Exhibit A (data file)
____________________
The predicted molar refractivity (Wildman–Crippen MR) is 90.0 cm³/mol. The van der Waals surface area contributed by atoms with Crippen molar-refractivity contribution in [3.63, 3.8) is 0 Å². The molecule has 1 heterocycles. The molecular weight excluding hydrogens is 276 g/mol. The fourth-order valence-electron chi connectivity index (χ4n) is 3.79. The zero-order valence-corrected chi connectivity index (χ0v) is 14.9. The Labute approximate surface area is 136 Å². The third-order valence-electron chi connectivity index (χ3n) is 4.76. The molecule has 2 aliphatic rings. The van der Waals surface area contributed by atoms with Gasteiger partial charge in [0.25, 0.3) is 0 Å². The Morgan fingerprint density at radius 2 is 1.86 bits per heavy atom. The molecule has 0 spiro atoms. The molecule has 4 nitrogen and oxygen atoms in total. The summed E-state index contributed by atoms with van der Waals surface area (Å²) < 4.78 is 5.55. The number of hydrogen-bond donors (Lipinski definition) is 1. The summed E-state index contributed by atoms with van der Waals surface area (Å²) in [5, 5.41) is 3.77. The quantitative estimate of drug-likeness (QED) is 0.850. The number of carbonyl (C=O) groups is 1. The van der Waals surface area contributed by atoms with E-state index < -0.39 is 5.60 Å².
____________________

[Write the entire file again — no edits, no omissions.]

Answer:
The predicted molar refractivity (Wildman–Crippen MR) is 90.0 cm³/mol. The van der Waals surface area contributed by atoms with Crippen molar-refractivity contribution in [3.63, 3.8) is 0 Å². The molecule has 1 heterocycles. The molecular weight excluding hydrogens is 276 g/mol. The fourth-order valence-electron chi connectivity index (χ4n) is 3.79. The zero-order valence-corrected chi connectivity index (χ0v) is 14.9. The Labute approximate surface area is 136 Å². The third-order valence-electron chi connectivity index (χ3n) is 4.76. The molecule has 2 aliphatic rings. The van der Waals surface area contributed by atoms with Gasteiger partial charge in [0.25, 0.3) is 0 Å². The Morgan fingerprint density at radius 2 is 1.86 bits per heavy atom. The molecule has 0 spiro atoms. The molecule has 4 nitrogen and oxygen atoms in total. The summed E-state index contributed by atoms with van der Waals surface area (Å²) < 4.78 is 5.55. The number of hydrogen-bond donors (Lipinski definition) is 1. The summed E-state index contributed by atoms with van der Waals surface area (Å²) in [5, 5.41) is 3.77. The quantitative estimate of drug-likeness (QED) is 0.850. The number of carbonyl (C=O) groups is 1. The van der Waals surface area contributed by atoms with E-state index < -0.39 is 5.60 Å².